IBM Outlines Intelligent Storage Devices and Storage-Class Memory

(PresseBox) (San Jose, Calif./USA und Stuttgart, ) IBM today at its Almaden Research Center is detailing the future of the data center led by projected advances in Intelligent Storage devices and Storage-Class Memory. The event is timed to mark the 50th anniversary this month of IBM’s introduction of the 350 Disk Storage Unit and the 305 RAMAC Computer, regarded as one of the most signicant products advancing storage and information technology.

Scientists and researchers today are outlining a number of key projects, including:

Storage-Class Memory – A new approach to creating faster storage, IBM’s Storage Class Memory (SCM) project is focused on the creation of low-cost, high-performance, high-reliability solid-state random-access storage that could compete with or replace disk drives and/or flash memory. Possible applications of this technology would include rapid-booting PCs, which could start up in a second or two after power on, not minutes like today’s current systems.

Intelligent Data Storage: Future storage systems will be more than repositories for data. They will also include a wide variety of modern data management and analytic features that will enable more efficient management and utilization of data, which will allow storage systems to help companies with fraud detection and identity recognition.

Storage Systems That Compute: Smart movement of computing power is enabled by logical partition (LPAR) technology, which allows virtual servers to be created on the storage server. This can accelerate applications by harnessing storage server resources.

Advances in Storage Management; Where Virtualization and Autonomic Computing Intersect : Managing the proliferation of data is becoming a huge and expensive headache. IBM solutions are based on open standards that use autonomic policy-based protocols to manage heterogeneous storage infrastructures efficiently and economically from a single point of control.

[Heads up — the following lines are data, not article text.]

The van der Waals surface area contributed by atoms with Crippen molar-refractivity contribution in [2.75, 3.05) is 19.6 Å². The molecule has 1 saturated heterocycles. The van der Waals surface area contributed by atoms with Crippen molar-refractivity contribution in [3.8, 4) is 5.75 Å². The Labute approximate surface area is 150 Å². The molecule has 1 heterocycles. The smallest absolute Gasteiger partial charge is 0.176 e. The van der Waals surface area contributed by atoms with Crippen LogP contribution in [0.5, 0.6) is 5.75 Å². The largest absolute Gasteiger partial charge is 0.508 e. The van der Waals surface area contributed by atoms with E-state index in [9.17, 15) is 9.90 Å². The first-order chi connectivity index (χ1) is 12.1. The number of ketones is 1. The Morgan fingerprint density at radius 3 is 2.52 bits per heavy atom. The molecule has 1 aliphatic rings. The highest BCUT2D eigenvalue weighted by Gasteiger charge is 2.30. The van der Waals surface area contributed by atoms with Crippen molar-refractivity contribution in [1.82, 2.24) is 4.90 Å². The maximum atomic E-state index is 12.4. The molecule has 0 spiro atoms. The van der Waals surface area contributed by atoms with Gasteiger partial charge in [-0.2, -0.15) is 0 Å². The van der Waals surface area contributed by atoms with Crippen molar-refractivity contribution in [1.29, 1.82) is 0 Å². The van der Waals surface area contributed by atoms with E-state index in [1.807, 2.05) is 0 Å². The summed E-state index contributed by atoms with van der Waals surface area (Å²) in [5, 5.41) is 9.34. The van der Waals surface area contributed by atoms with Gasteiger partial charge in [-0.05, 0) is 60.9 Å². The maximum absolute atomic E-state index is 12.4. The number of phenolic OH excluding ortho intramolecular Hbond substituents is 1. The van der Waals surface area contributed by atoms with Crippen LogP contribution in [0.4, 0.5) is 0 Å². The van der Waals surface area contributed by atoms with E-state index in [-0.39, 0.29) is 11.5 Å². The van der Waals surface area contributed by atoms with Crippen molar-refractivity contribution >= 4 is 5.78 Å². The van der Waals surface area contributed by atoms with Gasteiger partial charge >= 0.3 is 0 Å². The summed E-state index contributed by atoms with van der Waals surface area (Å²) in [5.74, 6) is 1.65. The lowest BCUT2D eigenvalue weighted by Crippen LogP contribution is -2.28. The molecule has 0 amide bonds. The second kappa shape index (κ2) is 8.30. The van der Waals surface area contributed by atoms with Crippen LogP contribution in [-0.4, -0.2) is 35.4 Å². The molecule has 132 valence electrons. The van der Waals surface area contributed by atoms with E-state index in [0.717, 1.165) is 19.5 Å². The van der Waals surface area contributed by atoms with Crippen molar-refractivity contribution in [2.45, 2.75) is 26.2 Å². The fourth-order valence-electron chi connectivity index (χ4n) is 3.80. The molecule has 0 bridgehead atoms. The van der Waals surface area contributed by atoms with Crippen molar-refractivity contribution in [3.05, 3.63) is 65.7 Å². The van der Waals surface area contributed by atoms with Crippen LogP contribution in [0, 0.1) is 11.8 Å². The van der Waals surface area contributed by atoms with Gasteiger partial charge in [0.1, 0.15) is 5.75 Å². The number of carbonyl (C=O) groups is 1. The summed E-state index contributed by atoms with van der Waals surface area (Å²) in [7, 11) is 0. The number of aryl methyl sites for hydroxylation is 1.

IBM will also be detailing technology advancements that have enabled tape to remain the most cost-effective method for storing massive amounts of business and personal data. While pundits have forecast the impending death of tape for years, IBM and its partners are enabling it to thrive today and for the foreseeable future.

“IBM helped kick off the storage revolution fifty years ago this month with the introduction of the 305 RAMAC Computer,” said Mark Dean, vice president Almaden Research Center and IBM Fellow. “Today, we’re working on the next generation of advances that will drive storage innovation forward for the next fifty years.”

The storage needs of businesses are growing dramatically. When IBM introduced the IBM 350 Disk Storage Unit in September 1956, its five megabytes could store an image of DaVinci’s Mona Lisa painting. By comparison, the IBM System Storage DS8000 Turbo, introduced this August, can store up to 320 terabytes of information, which is the equivalent of all the images held in the Guggenheim, the Louvre, and the Metropolitan Museum of Art, and more. Another example, in 1956 the 350 Disk Storage Unit could hold the digital equivalent of the collected works of Shakespeare, while today’s DS8000 can hold more than 76 million copies of Shakespeare’s works.


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